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Projects in India

Filtering by Tag: wildlife conservation

Visit to Dr. Kushal and Elephant/Tiger Workshop in Kerala

Vanessa Gagne

February 1st-4th, 2016, Asian Elephant Support’s president, Linda Reifschneider, attended the Regional Asian Elephant and Tiger Veterinary Workshop at Kerala Veterinary and Animal Sciences University in Pookode, Wayanad, Kerala, India.  This event was hosted by the Centre for Wildlife Studies, Kerala Veterinary and Animal Sciences University, in collaboration with Parambikulam Tiger Conservation Foundation, Forest and Wildlife Department, Government of Kerala, and Asian Elephant Support.  The workshop is supported by the U.S. Fish and Wildlife Services Asian Elephant Conservation Fund.

All workshop participants

All workshop participants

Veterinary expertise is crucial to conservation efforts, and this workshop provided the opportunity to share experiences regionally, provide practical training, build local and regional capacity in elephant and tiger veterinary care, and enhance veterinary expertise needed for effective conservation.

The workshop looked at wildlife health from the ecosystem perspective and afforded the opportunity to discuss topics such as disease spillover from humans and/or livestock to wildlife, emerging diseases and/or disease prevalence, as well as reducing stressors in the environment.

In addition to meeting and hearing from some experienced elephant veterinarians previously unknown to AES, it was also very interesting to listen to those veterinarians working with tigers in range countries. It makes one stop to think that this majestic creature is now facing yet another challenge as habitat loss brings domestic canines into proximity, offering up the very real threats of distemper and rabies.

Dr. Arun Zachariah, one of the veterinarians in India AES has funded, co-chaired this event with AES consultant Heidi Riddle.  In addition, Dr. Zachariah presented on emerging diseases in Asian elephants and a second presentation on post-mortem techniques in Asian elephants and tigers.  You may find the official report here:  https://gallery.mailchimp.com/6008a9e8fff086bcf7caed1f8/files/AES_Elephant_Tiger_Workshop_Kerala_2016.docx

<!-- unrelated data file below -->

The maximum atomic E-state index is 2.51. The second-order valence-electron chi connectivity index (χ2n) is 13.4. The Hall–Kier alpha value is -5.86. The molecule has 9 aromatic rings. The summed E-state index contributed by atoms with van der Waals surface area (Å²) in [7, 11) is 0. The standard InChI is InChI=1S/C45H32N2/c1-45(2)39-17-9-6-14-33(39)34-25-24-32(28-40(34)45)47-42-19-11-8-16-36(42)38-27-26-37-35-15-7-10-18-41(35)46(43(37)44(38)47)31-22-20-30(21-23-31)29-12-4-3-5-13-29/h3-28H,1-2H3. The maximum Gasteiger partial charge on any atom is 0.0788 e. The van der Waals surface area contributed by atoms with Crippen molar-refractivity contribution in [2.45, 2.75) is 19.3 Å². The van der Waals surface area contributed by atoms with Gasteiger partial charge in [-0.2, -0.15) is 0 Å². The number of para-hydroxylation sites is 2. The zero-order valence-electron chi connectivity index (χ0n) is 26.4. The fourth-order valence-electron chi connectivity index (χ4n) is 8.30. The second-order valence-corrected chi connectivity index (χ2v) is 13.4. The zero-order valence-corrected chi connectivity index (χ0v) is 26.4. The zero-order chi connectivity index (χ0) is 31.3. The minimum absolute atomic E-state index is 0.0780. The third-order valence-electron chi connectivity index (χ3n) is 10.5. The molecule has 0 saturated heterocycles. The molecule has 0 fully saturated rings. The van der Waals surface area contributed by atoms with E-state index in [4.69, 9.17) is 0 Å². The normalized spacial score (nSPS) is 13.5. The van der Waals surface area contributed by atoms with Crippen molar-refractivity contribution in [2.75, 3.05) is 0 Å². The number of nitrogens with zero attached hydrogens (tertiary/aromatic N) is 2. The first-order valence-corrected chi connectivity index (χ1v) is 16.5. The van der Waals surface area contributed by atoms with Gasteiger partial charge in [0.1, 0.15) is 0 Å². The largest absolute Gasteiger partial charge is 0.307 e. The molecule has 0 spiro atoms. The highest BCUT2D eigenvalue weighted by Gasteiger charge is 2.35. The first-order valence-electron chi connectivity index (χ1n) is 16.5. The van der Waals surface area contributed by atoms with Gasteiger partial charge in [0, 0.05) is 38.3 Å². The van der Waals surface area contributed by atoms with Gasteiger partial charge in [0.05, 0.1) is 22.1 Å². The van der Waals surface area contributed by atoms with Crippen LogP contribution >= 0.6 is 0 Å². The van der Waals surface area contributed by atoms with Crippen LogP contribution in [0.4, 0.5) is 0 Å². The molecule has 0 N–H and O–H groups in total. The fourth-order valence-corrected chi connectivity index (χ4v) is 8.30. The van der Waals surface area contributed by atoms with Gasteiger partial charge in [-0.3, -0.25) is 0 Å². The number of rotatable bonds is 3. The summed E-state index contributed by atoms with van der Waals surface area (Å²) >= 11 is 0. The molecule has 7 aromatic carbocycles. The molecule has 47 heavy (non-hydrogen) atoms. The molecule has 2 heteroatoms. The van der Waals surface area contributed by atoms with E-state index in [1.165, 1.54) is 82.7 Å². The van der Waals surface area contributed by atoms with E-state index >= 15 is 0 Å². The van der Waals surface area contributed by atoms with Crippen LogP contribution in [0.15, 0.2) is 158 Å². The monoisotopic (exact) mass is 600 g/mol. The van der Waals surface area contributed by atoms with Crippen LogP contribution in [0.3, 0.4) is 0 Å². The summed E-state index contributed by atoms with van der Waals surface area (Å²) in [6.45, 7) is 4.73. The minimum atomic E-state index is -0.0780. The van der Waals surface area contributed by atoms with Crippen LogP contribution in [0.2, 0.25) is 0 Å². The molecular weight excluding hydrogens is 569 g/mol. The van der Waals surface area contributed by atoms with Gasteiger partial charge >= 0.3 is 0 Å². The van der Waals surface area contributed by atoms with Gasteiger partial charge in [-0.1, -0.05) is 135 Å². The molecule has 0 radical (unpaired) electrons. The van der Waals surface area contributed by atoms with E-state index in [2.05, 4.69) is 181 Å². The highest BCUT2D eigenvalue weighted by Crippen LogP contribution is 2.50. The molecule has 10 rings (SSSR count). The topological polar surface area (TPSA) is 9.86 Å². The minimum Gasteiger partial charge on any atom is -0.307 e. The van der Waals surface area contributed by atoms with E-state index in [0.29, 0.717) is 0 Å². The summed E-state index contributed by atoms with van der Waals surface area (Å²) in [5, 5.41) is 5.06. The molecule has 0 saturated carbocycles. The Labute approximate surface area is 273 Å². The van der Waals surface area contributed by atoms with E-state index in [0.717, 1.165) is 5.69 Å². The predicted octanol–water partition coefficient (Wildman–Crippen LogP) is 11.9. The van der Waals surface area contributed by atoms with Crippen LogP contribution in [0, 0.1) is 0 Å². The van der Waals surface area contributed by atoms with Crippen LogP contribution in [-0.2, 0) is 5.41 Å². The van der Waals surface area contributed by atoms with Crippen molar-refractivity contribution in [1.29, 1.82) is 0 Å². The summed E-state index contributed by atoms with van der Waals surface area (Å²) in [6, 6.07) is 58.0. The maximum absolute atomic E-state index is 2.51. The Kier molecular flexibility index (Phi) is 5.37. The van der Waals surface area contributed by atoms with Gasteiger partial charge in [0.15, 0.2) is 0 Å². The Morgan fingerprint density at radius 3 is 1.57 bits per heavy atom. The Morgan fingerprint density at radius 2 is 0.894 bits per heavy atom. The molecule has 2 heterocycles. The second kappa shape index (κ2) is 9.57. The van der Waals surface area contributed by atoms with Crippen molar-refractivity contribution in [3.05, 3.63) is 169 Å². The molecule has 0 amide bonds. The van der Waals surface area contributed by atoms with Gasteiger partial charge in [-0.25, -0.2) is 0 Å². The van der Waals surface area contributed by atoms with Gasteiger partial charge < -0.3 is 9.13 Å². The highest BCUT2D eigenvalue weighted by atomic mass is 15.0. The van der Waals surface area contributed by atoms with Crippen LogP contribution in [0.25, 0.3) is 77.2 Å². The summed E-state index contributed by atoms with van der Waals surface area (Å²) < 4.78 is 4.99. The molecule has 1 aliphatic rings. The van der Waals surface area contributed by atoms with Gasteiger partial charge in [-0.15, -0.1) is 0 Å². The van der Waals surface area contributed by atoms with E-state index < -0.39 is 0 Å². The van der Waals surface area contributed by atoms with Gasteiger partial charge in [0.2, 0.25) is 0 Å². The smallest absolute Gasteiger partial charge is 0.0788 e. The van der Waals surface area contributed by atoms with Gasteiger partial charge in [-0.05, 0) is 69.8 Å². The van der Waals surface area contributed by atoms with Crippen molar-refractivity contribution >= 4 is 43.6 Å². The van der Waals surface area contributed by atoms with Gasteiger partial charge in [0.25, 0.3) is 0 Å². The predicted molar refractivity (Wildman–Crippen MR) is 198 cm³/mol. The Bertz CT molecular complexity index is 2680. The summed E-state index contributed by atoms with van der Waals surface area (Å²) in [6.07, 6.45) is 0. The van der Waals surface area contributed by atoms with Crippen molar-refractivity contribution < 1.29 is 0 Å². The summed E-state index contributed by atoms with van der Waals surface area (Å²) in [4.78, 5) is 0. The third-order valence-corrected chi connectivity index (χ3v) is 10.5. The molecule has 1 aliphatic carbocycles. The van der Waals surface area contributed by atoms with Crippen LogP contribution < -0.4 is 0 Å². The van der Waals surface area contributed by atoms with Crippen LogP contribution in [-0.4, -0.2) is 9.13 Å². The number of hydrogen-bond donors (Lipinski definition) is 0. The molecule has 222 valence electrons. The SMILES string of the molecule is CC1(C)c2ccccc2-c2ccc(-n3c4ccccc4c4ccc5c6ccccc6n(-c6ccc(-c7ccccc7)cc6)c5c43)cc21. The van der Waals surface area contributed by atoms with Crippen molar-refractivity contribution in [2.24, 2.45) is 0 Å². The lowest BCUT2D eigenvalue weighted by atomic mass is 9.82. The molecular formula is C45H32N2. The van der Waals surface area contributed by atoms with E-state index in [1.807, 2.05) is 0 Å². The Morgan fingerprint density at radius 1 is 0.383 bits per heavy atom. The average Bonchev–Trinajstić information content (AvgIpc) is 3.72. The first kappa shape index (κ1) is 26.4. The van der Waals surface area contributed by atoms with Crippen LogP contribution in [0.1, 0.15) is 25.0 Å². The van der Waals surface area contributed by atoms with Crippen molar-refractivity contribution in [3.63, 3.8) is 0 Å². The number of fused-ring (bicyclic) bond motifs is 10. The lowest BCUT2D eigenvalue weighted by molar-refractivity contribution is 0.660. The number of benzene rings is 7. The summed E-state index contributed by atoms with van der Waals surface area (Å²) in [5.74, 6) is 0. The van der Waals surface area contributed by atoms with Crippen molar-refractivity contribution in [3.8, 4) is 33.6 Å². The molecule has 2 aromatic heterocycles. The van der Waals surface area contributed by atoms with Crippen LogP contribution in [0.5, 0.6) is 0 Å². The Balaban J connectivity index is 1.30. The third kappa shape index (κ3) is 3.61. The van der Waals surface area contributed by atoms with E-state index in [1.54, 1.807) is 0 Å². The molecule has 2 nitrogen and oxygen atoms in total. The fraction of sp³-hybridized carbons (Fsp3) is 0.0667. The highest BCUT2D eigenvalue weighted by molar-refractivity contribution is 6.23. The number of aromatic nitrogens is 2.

Dr. Christopher Stremme presented on the work he is doing in Sumatra (work AES continues to help fund) and also participated with Dr. Dennis Schmitt in a demonstration of ultra-sonography in Asian elephants.  Dr. Khajohnpat Boonprasert (“Dr. Yeaw”) who has helped us help wildlife department veterinarians in Vietnam, recounted the work being done at The Elephant Conservation Center in Lampang, Thailand.  And Dr. Zaw Min Oo, who AES has worked with in Myanmar, also presented.

Dr. Meenakshi Nagendran, U.S. Fish & Wildlife Services, discussed the global population status and conservation of programs for both Asian elephants and tigers and Sri. Ajay Desai, IUCN Asian Elephant Specialist Group, discussed human/wildlife conflict relative to Asian elephants and tigers and a second presentation on the ecology and evolution of Asian elephants.

The papers session ended with an evening showcasing amazing demonstrations of sand art, followed by a traditional fire dance.

The workshop ended with a planned field visit to the Mudumalai Tiger Reserve, which has wild tigers, elephants, and other wildlife.  Dr. N. Kalaivanan led the field visit to the Mudumalai elephant camp, sharing camp management protocols with workshop participants from outside the area, as well as introducing us to camp staff and some of the camp elephants.  Dr. Kalaivanan also gave a presentation during the workshop on the chemical immobilization and translocation of Asian elephants.